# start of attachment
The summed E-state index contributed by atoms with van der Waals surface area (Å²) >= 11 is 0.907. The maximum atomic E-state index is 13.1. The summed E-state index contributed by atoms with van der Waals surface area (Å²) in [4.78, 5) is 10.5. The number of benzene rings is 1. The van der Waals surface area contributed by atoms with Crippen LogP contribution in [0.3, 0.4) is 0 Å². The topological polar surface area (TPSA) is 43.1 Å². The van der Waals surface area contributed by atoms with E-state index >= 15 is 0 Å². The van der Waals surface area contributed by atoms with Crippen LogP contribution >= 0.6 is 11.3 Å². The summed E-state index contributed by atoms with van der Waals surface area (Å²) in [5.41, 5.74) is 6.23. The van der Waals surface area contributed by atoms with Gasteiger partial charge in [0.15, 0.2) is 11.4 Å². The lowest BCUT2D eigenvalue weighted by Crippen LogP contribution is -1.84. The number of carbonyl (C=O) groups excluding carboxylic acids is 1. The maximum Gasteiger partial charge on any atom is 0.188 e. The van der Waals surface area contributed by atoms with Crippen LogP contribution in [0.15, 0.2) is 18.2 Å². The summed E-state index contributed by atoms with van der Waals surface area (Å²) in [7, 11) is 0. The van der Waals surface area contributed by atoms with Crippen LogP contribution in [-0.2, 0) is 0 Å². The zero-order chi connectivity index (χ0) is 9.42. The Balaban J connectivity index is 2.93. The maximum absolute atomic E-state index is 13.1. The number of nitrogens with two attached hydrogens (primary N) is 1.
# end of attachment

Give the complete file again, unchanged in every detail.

The summed E-state index contributed by atoms with van der Waals surface area (Å²) >= 11 is 0.907. The maximum atomic E-state index is 13.1. The summed E-state index contributed by atoms with van der Waals surface area (Å²) in [4.78, 5) is 10.5. The number of benzene rings is 1. The van der Waals surface area contributed by atoms with Crippen LogP contribution in [0.3, 0.4) is 0 Å². The topological polar surface area (TPSA) is 43.1 Å². The van der Waals surface area contributed by atoms with E-state index >= 15 is 0 Å². The van der Waals surface area contributed by atoms with Crippen LogP contribution >= 0.6 is 11.3 Å². The summed E-state index contributed by atoms with van der Waals surface area (Å²) in [5.41, 5.74) is 6.23. The van der Waals surface area contributed by atoms with Gasteiger partial charge in [0.15, 0.2) is 11.4 Å². The lowest BCUT2D eigenvalue weighted by Crippen LogP contribution is -1.84. The number of carbonyl (C=O) groups excluding carboxylic acids is 1. The maximum Gasteiger partial charge on any atom is 0.188 e. The van der Waals surface area contributed by atoms with Crippen LogP contribution in [0.15, 0.2) is 18.2 Å². The summed E-state index contributed by atoms with van der Waals surface area (Å²) in [7, 11) is 0. The van der Waals surface area contributed by atoms with Crippen LogP contribution in [-0.2, 0) is 0 Å². The zero-order chi connectivity index (χ0) is 9.42. The Balaban J connectivity index is 2.93. The maximum absolute atomic E-state index is 13.1. The number of nitrogens with two attached hydrogens (primary N) is 1.